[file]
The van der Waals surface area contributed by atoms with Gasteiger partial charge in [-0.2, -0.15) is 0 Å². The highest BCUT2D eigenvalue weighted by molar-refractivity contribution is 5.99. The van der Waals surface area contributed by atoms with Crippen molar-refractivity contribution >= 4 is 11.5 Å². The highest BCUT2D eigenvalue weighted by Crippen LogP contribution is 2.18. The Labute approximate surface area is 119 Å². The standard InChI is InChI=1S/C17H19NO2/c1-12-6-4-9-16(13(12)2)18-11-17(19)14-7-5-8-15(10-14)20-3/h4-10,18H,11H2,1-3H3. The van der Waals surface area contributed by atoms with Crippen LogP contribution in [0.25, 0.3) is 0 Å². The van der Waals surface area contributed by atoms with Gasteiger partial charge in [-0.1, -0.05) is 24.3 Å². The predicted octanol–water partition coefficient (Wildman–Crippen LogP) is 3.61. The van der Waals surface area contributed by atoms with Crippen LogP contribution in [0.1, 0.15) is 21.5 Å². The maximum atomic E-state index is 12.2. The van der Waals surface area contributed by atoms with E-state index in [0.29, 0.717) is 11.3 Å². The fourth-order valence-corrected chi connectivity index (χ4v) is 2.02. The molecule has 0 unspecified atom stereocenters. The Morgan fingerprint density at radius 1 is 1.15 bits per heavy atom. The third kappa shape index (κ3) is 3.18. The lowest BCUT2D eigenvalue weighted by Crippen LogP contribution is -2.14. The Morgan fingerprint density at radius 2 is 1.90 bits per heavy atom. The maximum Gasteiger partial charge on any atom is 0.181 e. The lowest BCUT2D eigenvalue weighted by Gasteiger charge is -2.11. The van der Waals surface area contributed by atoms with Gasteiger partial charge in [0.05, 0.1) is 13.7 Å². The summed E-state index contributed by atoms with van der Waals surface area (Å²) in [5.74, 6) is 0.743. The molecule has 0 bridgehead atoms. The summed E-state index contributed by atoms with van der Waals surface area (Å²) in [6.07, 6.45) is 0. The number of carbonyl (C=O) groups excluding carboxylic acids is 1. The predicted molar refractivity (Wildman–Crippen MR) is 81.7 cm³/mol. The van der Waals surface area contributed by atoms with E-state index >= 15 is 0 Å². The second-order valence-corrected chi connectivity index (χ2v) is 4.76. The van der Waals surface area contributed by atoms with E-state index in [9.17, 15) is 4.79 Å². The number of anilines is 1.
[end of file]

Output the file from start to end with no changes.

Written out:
The van der Waals surface area contributed by atoms with Gasteiger partial charge in [-0.2, -0.15) is 0 Å². The highest BCUT2D eigenvalue weighted by molar-refractivity contribution is 5.99. The van der Waals surface area contributed by atoms with Crippen molar-refractivity contribution >= 4 is 11.5 Å². The highest BCUT2D eigenvalue weighted by Crippen LogP contribution is 2.18. The Labute approximate surface area is 119 Å². The standard InChI is InChI=1S/C17H19NO2/c1-12-6-4-9-16(13(12)2)18-11-17(19)14-7-5-8-15(10-14)20-3/h4-10,18H,11H2,1-3H3. The van der Waals surface area contributed by atoms with Crippen LogP contribution in [0.25, 0.3) is 0 Å². The van der Waals surface area contributed by atoms with Gasteiger partial charge in [-0.1, -0.05) is 24.3 Å². The predicted octanol–water partition coefficient (Wildman–Crippen LogP) is 3.61. The van der Waals surface area contributed by atoms with Crippen LogP contribution in [0.1, 0.15) is 21.5 Å². The maximum atomic E-state index is 12.2. The van der Waals surface area contributed by atoms with E-state index in [0.29, 0.717) is 11.3 Å². The fourth-order valence-corrected chi connectivity index (χ4v) is 2.02. The molecule has 0 unspecified atom stereocenters. The Morgan fingerprint density at radius 1 is 1.15 bits per heavy atom. The third kappa shape index (κ3) is 3.18. The lowest BCUT2D eigenvalue weighted by Crippen LogP contribution is -2.14. The Morgan fingerprint density at radius 2 is 1.90 bits per heavy atom. The maximum Gasteiger partial charge on any atom is 0.181 e. The lowest BCUT2D eigenvalue weighted by Gasteiger charge is -2.11. The van der Waals surface area contributed by atoms with Gasteiger partial charge in [0.05, 0.1) is 13.7 Å². The summed E-state index contributed by atoms with van der Waals surface area (Å²) in [5.74, 6) is 0.743. The molecule has 0 bridgehead atoms. The summed E-state index contributed by atoms with van der Waals surface area (Å²) in [6.07, 6.45) is 0. The number of carbonyl (C=O) groups excluding carboxylic acids is 1. The predicted molar refractivity (Wildman–Crippen MR) is 81.7 cm³/mol. The van der Waals surface area contributed by atoms with E-state index >= 15 is 0 Å². The second-order valence-corrected chi connectivity index (χ2v) is 4.76. The van der Waals surface area contributed by atoms with E-state index in [9.17, 15) is 4.79 Å². The number of anilines is 1.